IMP Boats Information

Discussion in 'Powerboats' started by JKE, Jan 17, 2005.

  1. ozark69
    Joined: Jun 2018
    Posts: 2
    Likes: 0, Points: 1
    Location: climax springs, mo.

    ozark69 New Member

    Thanks Steve,I'll let you know what I find out. It will be a couple of weeks as I am working out of town just now.
     
  2. Inca Hoots
    Joined: Apr 2019
    Posts: 1
    Likes: 0, Points: 1
    Location: Southwest US

    Inca Hoots New Member

    Been the better part of a year since the last post...hopefully many of you guys are still around.

    Just picked up a 1971 Inca Hardtop 23', with twin Mercruiser outdrives and twin inline 6 165hp GM 250ci engines (240 hours displaying on one, 220 hours on the other). It hasn't been "stickered" since 1999, and thus I'm assuming it's not been in the water since then. Bought it at an auction from a charity donation, and paid $900 including all fees. Fig'rd I could part it out and get my money back if I had to...but would love to get it back on the water and make some fun memories with my family. This is my first boat, but I'm a reasonably good shadetree mechanic, so I should be able to get most of the mechanical work done myself and with the help of my buddy who knows far more about both boats AND mechanics than I do.

    We got the starboard engine to fire and run for a minute or two on a gas can. The port engine's carb has a stuck float, so I pulled it and am soaking it in carb cleaner now. Will almost certainly rebuild both of them.

    Port stern drive is several years newer than the starboard for some reason, and appears to be stuck in gear. Starboard stern drive is frozen up due to rust, so we pulled it, and will tear it down and diagnose. Purchased a Mercruiser manual PDF online ( DOWNLOAD 1963-1973 MerCruiser Engines & Drives Repair Manual | eBooks | Automotive https://store.payloadz.com/details/2068664-ebooks-automotive-download-1963-1973-mercruiser-engines-drives-repair-manual.html ) , and also just paid for the original 1973 hard copies of the Mercruiser Factory Repair Manual off eBay yesterday...and those should be delivered next week.

    I'm posting some "before" photos. Boat was REALLY dirty from sitting around Arizona for so long, but appears to be complete with original interior that's in good condition for it's age, and also came with quite a few fun 70's/80's period-specific owner upgrades (marine radio, CB radio, depth-finder, cassette deck, etc.).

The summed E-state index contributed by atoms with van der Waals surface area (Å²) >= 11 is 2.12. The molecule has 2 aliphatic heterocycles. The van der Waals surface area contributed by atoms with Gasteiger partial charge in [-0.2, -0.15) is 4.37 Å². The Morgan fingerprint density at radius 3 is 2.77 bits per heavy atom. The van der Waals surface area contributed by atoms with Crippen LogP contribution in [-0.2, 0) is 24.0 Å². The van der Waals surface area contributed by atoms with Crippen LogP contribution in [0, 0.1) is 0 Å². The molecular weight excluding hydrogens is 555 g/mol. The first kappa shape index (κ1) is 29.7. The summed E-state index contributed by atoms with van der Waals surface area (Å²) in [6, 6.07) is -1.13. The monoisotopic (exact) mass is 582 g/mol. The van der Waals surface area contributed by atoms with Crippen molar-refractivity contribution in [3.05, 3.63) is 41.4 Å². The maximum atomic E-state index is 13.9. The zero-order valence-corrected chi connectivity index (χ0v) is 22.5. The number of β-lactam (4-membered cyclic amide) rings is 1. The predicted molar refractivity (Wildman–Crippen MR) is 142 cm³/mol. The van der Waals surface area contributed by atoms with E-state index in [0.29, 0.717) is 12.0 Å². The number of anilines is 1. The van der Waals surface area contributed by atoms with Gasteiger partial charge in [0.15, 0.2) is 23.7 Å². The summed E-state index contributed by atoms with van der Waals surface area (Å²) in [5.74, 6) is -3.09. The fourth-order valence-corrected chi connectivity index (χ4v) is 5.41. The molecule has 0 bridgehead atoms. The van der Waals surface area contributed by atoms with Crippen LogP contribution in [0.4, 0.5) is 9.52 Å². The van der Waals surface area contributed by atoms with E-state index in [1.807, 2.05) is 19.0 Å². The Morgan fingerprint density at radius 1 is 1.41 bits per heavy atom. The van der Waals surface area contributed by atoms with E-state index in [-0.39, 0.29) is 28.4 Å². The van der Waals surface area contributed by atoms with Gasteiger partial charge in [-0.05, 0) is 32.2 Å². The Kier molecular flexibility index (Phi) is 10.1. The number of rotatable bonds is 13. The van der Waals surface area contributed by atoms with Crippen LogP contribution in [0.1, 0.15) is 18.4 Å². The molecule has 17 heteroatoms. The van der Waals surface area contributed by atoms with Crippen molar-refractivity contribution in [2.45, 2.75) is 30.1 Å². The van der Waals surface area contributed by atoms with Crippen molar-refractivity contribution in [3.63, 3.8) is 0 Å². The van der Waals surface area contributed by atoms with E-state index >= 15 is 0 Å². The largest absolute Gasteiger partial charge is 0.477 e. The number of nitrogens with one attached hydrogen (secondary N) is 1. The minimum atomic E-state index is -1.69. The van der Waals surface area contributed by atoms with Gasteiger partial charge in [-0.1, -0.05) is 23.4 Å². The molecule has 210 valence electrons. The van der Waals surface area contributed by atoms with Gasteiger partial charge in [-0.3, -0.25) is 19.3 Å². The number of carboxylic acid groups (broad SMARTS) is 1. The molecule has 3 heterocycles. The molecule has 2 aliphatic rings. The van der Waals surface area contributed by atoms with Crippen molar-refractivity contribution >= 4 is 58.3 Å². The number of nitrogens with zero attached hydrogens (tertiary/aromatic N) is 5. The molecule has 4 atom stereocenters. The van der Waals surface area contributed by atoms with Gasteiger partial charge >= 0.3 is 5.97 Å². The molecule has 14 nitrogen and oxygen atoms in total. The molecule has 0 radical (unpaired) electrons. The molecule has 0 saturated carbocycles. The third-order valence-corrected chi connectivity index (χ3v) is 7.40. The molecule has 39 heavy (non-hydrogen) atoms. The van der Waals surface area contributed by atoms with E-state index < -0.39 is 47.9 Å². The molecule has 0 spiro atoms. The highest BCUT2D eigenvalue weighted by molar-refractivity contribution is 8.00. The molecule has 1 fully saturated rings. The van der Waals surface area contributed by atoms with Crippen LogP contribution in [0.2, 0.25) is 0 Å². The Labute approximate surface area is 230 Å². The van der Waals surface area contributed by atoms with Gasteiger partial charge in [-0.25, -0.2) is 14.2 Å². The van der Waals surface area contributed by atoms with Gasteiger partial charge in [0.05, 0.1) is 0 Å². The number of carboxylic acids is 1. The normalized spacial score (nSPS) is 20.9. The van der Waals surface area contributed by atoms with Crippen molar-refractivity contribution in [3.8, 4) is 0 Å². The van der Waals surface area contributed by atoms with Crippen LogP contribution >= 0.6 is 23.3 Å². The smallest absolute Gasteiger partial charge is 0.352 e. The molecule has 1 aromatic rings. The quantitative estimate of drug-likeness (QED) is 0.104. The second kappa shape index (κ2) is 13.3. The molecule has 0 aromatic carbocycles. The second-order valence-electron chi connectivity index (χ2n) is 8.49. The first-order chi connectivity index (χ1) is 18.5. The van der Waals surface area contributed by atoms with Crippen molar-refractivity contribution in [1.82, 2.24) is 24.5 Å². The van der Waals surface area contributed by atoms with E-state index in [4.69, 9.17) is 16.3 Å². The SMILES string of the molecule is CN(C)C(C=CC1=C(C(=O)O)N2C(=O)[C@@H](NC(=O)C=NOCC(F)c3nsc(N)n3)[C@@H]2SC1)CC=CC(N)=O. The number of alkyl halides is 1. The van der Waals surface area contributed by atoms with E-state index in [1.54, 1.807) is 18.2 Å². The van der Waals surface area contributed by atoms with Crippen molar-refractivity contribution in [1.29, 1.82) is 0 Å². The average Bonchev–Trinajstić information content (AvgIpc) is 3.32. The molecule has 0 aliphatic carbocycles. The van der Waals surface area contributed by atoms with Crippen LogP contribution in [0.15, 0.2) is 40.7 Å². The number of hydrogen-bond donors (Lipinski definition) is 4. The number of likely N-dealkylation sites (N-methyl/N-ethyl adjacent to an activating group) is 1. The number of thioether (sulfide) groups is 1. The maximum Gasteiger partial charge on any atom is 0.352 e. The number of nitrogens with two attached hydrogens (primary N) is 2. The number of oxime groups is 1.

Still on the to-do list:
    R&R both carbs and get both engines timed and running properly.
    Diagnose and repair outdrive issues (both sides)
    Flush all four fuel tanks
    Repair hull (3' long starboard-side scrape that was repaired poorly)
    New trailer tires and tongue jack installed
    ...and then, take it up to the lake and see where we're at

    My buddy thinks it's plenty workable, and doesn't believe I purchased a "basket case"...but it's going to require quite a bit of love to get it back to operational. I'm enjoying the journey so far... :)

    How are you guys doing with YOUR vintage projects?

    All the best,
    Kevin
     

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  3. djamson
    Joined: Jun 2019
    Posts: 8
    Likes: 0, Points: 1
    Location: Fl

    djamson Junior Member

    I replaced my ironman tires with Goodyear Endurance and I noticed a great improvement. These tires seemed to help my trailer sway less. They also offer a smooth ride.
     

  4. Ike
    Joined: Apr 2006
    Posts: 2,197
    Likes: 168, Points: 63, Legacy Rep: 1669
    Location: Washington

    Ike Senior Member

    In the photo pic-06 I see squeeze bulbs and inline auto style filters. You don't need those and they shouldn't be in the fuel system anyway they are not safe. They aren't rated for inboard fuel systems and they aren't needed. Just replace the fuel lines with USCG type A hose. I have the same engine on my 1972 Sea Ray SRV 190. They are really great engines and almost unkillable. The 1972 one in my boat lasted 45 years before the head rusted out from the inside. The one I have now is a 77 or 78. it came out of a 78 Fiberform. There are lots of parts available for these engines.

    As for the drives they are probably MC-1 drives (pre-Alpha) Parts are available as well. Actually the hardest thing to find is a tech who knows how to work on these engines and drives. So if you are a DIY guy so much the better. I noticed you purchased the service manual. There are actually two volumes. The whole manual is available on-line (not to download though) Boatinfo - Mercruiser Service Manual nr. 2 - 1974-1977 All Engines & Drives http://boatinfo.no/lib/mercruiser/manuals/mercruiser2.html#/0

    If the carbs are Rochesters, they could be 2-jet, twin jet, Quadra jet. They are all pretty similar. If you are really lucky you may have gotten the few of these engines that had Holleys. Anyway the rebuild kits for the Rochesters are readily available on line from multiple sources, and you can get new clones of them. The Rochesters are not bad carbs. They do the job.

    The first change I made was to the distributor. I put an electronic distributor from Mallory on mine. It solves a lot of problems, it runs smoother and starts quicker.

    The only warning I would give you is to look out for automotive parts. This engine is the GM-250. They made millions of them, All the parts from the 250 fit and work on the 165. However they don't last and aren't safe. Make sure you get marine parts. Yes they cost more but it can save your life. The previous owner put some GM 250 parts on mine, mostly in the cooling system and they were all a pile of rust when I got the boat. The whole cooling system was clogged with rust from those parts. Plus that the fuel hose was automotive hose which has no place in a boat. Use only USCG type A hose.
     
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